We strongly support the Courtâ€™s affirmation today of marriage equality. We believe that marriage equality lowers burdens & challenges (1/2)
(2/2) .. imposed on employers, and will lead to building successful businesses & a stronger American economy.
Equality. Inclusion. #loveislove
Ben & Jerry’s
We’re proud that today’s Supreme Court rulings are a historic step forward on road to #MarriageEquality. #LoveIsLove
8. Harper Perennial’s Twitter account written by a human being
Book publishers are right up there with newspapers in industries whose business model is being disrupted by the internet, but that didn’t stop Harper Perennial, a paperback imprint of HarperCollins, from having the best Twitter account in publishing. What makes it so great, and why it has nearly 40,000 followers, is that it’s written by a real person who just loves talking about books.
Psst. Hey. Amanda Coplin’s THE ORCHARDIST is $1.99 today, but you didn’t hear it from me. I’m not even here. What? http://t.co/HS16Kj3y0W
I CAN’T STOP LAUGHING RT @jimhanas: At the awkward release party for our new Heidegger reissues, too much Prosecco. http://t.co/rN4MTJ8Uvh
On a scale of one to dog-ear, how bad is a dirty tissue as a bookmark? Please factor in the limitations of a sickbed.
9. JPMorgan tweets its looooong history
From its joint origins in both John Pierpont Morgan’s corporate empire and The Manhattan Company (founded in 1799), JPMorgan Chase is nearly as old as the United States — which means an amazing historical archive and pretty great #ThrowbackThursdays.
#ThrowBackThursday: This 1918 WWI telegram from King George to J.P. Morgan thanks him & the #US for their help #tbt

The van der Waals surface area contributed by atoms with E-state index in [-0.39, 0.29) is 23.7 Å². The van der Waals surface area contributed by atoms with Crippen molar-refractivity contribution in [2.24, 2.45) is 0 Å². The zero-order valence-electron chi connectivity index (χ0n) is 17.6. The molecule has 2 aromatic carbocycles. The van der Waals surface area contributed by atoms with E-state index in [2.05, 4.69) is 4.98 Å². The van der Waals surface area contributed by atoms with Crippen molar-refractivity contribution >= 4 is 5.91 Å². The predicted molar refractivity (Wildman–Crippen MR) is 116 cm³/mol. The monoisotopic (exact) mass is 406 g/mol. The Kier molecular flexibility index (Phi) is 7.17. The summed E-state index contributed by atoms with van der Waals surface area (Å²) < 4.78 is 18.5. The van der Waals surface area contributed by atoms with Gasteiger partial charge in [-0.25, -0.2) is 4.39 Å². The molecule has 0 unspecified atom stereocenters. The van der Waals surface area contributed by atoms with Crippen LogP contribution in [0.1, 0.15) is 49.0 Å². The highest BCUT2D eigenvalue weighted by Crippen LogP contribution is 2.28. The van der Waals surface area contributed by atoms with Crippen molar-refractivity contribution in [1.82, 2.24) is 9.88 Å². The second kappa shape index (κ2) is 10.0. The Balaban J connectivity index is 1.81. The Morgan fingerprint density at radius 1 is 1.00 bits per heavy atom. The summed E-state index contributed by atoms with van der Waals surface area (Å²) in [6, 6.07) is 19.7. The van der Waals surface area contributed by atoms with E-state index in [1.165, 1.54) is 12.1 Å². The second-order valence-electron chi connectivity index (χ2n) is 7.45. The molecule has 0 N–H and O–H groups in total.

#ThrowbackThursday: Have a look at this 1925 letter from Winston Churchill accepting a credit line from $JPM #tbt
10. Wendy’s sublimely dumb #PretzelLoveStories
When it came time to roll out its “Pretzel Pub Chicken Sandwich,” Wendy’s produced a series of soap operaesque videos with the dialogue pasted together from users’ tweets with the hashtag #PretzelLoveStories. This followed on the success of earlier videos of Nick Lachey singing a user-generated love song to Wendy’s pretzel bacon cheeseburger.
11. The Dodgers troll their Southern California rivals
Los Angeles Dodgers
See you on Monday in Los Angeles:
Following a bench-clearing brawl between the Dodger and Padres, the Dodgers told San Diego opponents via Twitter to listen to its city most famous citizen — and got retweeted nearly 12,000 times.
Seeing a ton of â€œI really want Hamburger Helper tonightâ€ posts. Whatâ€™s stopping you? Achieve the dream.
wow. such meme. very internet. how twitter.
13. And, of course, Oreo’s “dunk in the dark” tweet within minutes of the Super Bowl blackout
Power out? No problem.
Oreo got major kudos — and a mention in the Twitter S-1 filing — for tweeting this advertisement within minutes of the Super Bowl blackout. 360i, the agency behind the ad, said the key was having Oreo executives in the room, ready to pull the trigger. It’s gotten more than 15,000 retweets and more than 6,000 favorites since it was posted at 8:48 p.m on Feb. 3.